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On Lenz systems, feedback from input devices is handled by the Feedback Bus. The input available from the feedback bus is provided by the Lenz LR100 and LR101 Feedback Encoders, or Lenz accessory decoders which provide feedback capabilities (the LS100 for example).
When you add an item to one of the tables, many times you only have to fill in the numbers
to have JMRI construct the complete system name.
Here's a summary, split up for outputs (eg. Turnouts) and inputs (eg. Sensors):
|In/Out||Entry||Meaning||makes System Name||Mask||Equivalent||Minimum||Maximum|
|in||3||Feedback module 1, input 3||XS3||1||1024|
|in||99:3||Feedback module 99, input 3||XS787||1||1024|
Each accessory decoder is addressed by giving it an address in the address space allocated by the NMRA for accessory decoders. This allows accessory decoder addresses from 1 to 1024.
In JMRI's tools, you can prefix the address with XT to tell system the decoder is accessed via an XpressNet based system. If you only have an XpressNet based system configured, you can just use the address, and the programs will automatically assign an XT prefix for you.
On the Feedback bus, accessory decoders are allowed to occupy addresses from 1 to 64. Since the feedback equiped decoders Lenz provides actually include 4 accessory decoders, this limited address space actually corresponds to accessory decoder address 1 to 256.
To calculate what feedback device Addresses one of your accessory decoders resides at, round up to the next multiple of 4, and divide that number by 4.
For example, if you have an accessory decoder with address 121, the next multiple of 4 is 124. 124 divided by 4 is 31, so this decoder is included with feedback address 31.
Feedback from accessory decoders is handled automatically by the turnout tools included with JMRI. If the turnout is equiped with feedback, the Turnout Tool, Turnout Table, or a control panel will not update the turnout's status until a response from the feedback bus indicates the turnout has been thrown.
Status for decoders that do not report feedback is handled by waiting for a response message before changing the decoder's status.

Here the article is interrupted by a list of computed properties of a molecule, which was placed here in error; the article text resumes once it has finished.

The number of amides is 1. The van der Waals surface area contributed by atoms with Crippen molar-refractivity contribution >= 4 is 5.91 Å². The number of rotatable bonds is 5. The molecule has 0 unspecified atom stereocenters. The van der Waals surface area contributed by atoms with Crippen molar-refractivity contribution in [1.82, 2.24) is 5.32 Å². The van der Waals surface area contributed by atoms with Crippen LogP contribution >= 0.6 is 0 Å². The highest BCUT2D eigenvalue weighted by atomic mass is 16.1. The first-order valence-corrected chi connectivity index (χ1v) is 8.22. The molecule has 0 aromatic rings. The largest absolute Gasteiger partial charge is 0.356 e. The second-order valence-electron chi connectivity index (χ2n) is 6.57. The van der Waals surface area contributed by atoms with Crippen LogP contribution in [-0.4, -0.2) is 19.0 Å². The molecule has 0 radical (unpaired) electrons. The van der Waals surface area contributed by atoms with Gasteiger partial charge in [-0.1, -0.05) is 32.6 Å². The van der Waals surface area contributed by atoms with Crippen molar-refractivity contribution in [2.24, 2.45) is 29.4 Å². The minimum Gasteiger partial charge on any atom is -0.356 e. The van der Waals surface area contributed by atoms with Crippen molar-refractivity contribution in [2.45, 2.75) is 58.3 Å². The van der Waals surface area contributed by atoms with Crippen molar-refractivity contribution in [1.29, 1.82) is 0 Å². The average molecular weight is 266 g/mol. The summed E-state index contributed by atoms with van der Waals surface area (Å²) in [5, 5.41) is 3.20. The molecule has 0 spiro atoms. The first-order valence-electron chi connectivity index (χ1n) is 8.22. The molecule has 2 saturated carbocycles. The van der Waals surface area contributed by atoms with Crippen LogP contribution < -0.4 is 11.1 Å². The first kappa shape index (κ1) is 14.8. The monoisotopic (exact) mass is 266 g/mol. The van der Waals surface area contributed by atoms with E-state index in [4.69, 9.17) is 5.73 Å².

The Lenz LR100 and LR101 Feedback Encoders are allowed to have feedback addresses from 1 to 128. Lenz Recommends starting at address 65 and going up to avoid conflicts with turnouts providing feedback.
NOTE: the LR100 actually has 16 inputs, and does take up two addresses.
Each feedback encoder includes 8 inputs. These inputs are either either On or Off. Each input is numbered from 1 to 8 on the Feedback Encoder.
To determine what feedback address is being reported by the device, you need to know the address of the feedback encoder, and which input you are using. See Lenz's documentation for determining how to program the Feedback Encoder's Address. This can be done with the encoder in place on the layout.
To calculate the address of a sensor, subtract 1 from the Feedback Encoder's address, multiply that result by 8, and then add the input number you are using.
For Example, if you are using contact 3 on a Feedback Encoder with address 99, 99 - 1 = 98. 98*8=784. 784+3=787. The feedback address you will use is 787.
In the hardware address field of the "Add Sensor" pane you can enter in the encoder
address, followed by the contact separated by a ":"
So for a sensor on feedback encoder address 99, contact 3 you would enter 99:3
In JMRI's tools, you can prefix the address with "XS" to tell the program the Sensor is accessed via an XpressNet based system. If you only have an XpressNet system connection configured, you can just enter the address, and the programs will automatically assign an "XS" prefix for you.
Back to the XpressNet Help page